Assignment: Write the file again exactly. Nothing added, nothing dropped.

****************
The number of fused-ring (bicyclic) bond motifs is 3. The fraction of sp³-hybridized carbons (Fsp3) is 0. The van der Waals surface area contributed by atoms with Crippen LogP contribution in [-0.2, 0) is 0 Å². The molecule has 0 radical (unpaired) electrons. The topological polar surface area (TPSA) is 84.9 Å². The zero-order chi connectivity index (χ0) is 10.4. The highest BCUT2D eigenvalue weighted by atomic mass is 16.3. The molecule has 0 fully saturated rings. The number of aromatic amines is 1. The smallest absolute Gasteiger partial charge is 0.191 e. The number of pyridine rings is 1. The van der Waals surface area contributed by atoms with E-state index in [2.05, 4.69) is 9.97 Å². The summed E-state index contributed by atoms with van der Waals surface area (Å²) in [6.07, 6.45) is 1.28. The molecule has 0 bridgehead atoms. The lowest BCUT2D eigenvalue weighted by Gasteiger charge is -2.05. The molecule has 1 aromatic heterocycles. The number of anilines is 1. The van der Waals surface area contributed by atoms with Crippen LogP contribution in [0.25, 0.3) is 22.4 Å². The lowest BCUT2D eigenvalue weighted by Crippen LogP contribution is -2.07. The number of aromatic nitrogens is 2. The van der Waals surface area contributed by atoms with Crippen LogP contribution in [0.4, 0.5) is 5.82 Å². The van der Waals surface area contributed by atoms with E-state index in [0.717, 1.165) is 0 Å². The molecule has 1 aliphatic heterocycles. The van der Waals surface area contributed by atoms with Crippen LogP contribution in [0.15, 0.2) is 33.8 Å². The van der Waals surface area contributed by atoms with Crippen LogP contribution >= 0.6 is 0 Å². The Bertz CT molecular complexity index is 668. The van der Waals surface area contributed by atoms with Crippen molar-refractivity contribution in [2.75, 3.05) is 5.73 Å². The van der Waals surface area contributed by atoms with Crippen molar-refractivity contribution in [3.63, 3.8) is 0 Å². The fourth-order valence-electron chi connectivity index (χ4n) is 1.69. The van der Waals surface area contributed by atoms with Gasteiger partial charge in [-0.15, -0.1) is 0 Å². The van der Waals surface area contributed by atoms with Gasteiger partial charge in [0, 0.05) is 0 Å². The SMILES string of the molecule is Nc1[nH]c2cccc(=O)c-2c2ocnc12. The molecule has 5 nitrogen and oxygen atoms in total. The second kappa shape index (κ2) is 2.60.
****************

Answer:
The number of fused-ring (bicyclic) bond motifs is 3. The fraction of sp³-hybridized carbons (Fsp3) is 0. The van der Waals surface area contributed by atoms with Crippen LogP contribution in [-0.2, 0) is 0 Å². The molecule has 0 radical (unpaired) electrons. The topological polar surface area (TPSA) is 84.9 Å². The zero-order chi connectivity index (χ0) is 10.4. The highest BCUT2D eigenvalue weighted by atomic mass is 16.3. The molecule has 0 fully saturated rings. The number of aromatic amines is 1. The smallest absolute Gasteiger partial charge is 0.191 e. The number of pyridine rings is 1. The van der Waals surface area contributed by atoms with E-state index in [2.05, 4.69) is 9.97 Å². The summed E-state index contributed by atoms with van der Waals surface area (Å²) in [6.07, 6.45) is 1.28. The molecule has 0 bridgehead atoms. The lowest BCUT2D eigenvalue weighted by Gasteiger charge is -2.05. The molecule has 1 aromatic heterocycles. The number of anilines is 1. The van der Waals surface area contributed by atoms with Crippen LogP contribution in [0.25, 0.3) is 22.4 Å². The lowest BCUT2D eigenvalue weighted by Crippen LogP contribution is -2.07. The number of aromatic nitrogens is 2. The van der Waals surface area contributed by atoms with Crippen LogP contribution in [0.4, 0.5) is 5.82 Å². The van der Waals surface area contributed by atoms with E-state index in [0.717, 1.165) is 0 Å². The molecule has 1 aliphatic heterocycles. The van der Waals surface area contributed by atoms with Crippen LogP contribution in [0.15, 0.2) is 33.8 Å². The van der Waals surface area contributed by atoms with Crippen LogP contribution >= 0.6 is 0 Å². The Bertz CT molecular complexity index is 668. The van der Waals surface area contributed by atoms with Crippen molar-refractivity contribution in [2.75, 3.05) is 5.73 Å². The van der Waals surface area contributed by atoms with Crippen molar-refractivity contribution in [3.63, 3.8) is 0 Å². The fourth-order valence-electron chi connectivity index (χ4n) is 1.69. The van der Waals surface area contributed by atoms with Gasteiger partial charge in [-0.15, -0.1) is 0 Å². The van der Waals surface area contributed by atoms with Gasteiger partial charge in [0, 0.05) is 0 Å². The SMILES string of the molecule is Nc1[nH]c2cccc(=O)c-2c2ocnc12. The molecule has 5 nitrogen and oxygen atoms in total. The second kappa shape index (κ2) is 2.60.